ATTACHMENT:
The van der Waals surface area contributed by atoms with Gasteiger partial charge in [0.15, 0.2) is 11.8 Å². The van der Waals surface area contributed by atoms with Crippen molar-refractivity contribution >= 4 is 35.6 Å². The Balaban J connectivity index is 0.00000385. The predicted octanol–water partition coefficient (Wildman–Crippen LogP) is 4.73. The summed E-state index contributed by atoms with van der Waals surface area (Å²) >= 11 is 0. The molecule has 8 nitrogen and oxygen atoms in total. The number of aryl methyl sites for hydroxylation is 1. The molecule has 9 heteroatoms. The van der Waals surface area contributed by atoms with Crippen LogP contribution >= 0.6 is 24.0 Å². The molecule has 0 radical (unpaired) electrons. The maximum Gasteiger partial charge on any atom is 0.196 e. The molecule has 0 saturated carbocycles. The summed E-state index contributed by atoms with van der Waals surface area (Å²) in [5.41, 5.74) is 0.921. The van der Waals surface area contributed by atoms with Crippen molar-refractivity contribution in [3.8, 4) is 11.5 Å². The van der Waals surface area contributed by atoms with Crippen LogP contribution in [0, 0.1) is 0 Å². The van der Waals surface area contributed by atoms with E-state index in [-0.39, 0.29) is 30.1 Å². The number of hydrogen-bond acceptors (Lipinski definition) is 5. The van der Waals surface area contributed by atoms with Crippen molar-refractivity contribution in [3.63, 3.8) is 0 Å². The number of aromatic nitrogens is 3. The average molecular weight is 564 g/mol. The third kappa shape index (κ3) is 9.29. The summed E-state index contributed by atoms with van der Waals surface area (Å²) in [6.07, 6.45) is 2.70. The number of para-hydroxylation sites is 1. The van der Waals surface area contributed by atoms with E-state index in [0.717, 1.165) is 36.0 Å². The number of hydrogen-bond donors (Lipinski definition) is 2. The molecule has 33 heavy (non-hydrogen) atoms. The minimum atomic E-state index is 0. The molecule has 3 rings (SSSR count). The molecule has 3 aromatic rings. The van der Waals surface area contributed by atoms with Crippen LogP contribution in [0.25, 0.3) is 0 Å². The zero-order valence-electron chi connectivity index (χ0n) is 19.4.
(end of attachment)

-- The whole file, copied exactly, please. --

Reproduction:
The van der Waals surface area contributed by atoms with Gasteiger partial charge in [0.15, 0.2) is 11.8 Å². The van der Waals surface area contributed by atoms with Crippen molar-refractivity contribution >= 4 is 35.6 Å². The Balaban J connectivity index is 0.00000385. The predicted octanol–water partition coefficient (Wildman–Crippen LogP) is 4.73. The summed E-state index contributed by atoms with van der Waals surface area (Å²) >= 11 is 0. The molecule has 8 nitrogen and oxygen atoms in total. The number of aryl methyl sites for hydroxylation is 1. The molecule has 9 heteroatoms. The van der Waals surface area contributed by atoms with Crippen LogP contribution >= 0.6 is 24.0 Å². The molecule has 0 radical (unpaired) electrons. The maximum Gasteiger partial charge on any atom is 0.196 e. The molecule has 0 saturated carbocycles. The summed E-state index contributed by atoms with van der Waals surface area (Å²) in [5.41, 5.74) is 0.921. The van der Waals surface area contributed by atoms with Crippen molar-refractivity contribution in [3.8, 4) is 11.5 Å². The van der Waals surface area contributed by atoms with Crippen LogP contribution in [0, 0.1) is 0 Å². The van der Waals surface area contributed by atoms with E-state index in [-0.39, 0.29) is 30.1 Å². The number of hydrogen-bond acceptors (Lipinski definition) is 5. The van der Waals surface area contributed by atoms with Crippen molar-refractivity contribution in [3.63, 3.8) is 0 Å². The number of aromatic nitrogens is 3. The average molecular weight is 564 g/mol. The third kappa shape index (κ3) is 9.29. The summed E-state index contributed by atoms with van der Waals surface area (Å²) in [6.07, 6.45) is 2.70. The number of para-hydroxylation sites is 1. The van der Waals surface area contributed by atoms with E-state index in [0.717, 1.165) is 36.0 Å². The number of hydrogen-bond donors (Lipinski definition) is 2. The molecule has 33 heavy (non-hydrogen) atoms. The minimum atomic E-state index is 0. The molecule has 3 rings (SSSR count). The molecule has 3 aromatic rings. The van der Waals surface area contributed by atoms with Crippen LogP contribution in [0.25, 0.3) is 0 Å². The zero-order valence-electron chi connectivity index (χ0n) is 19.4.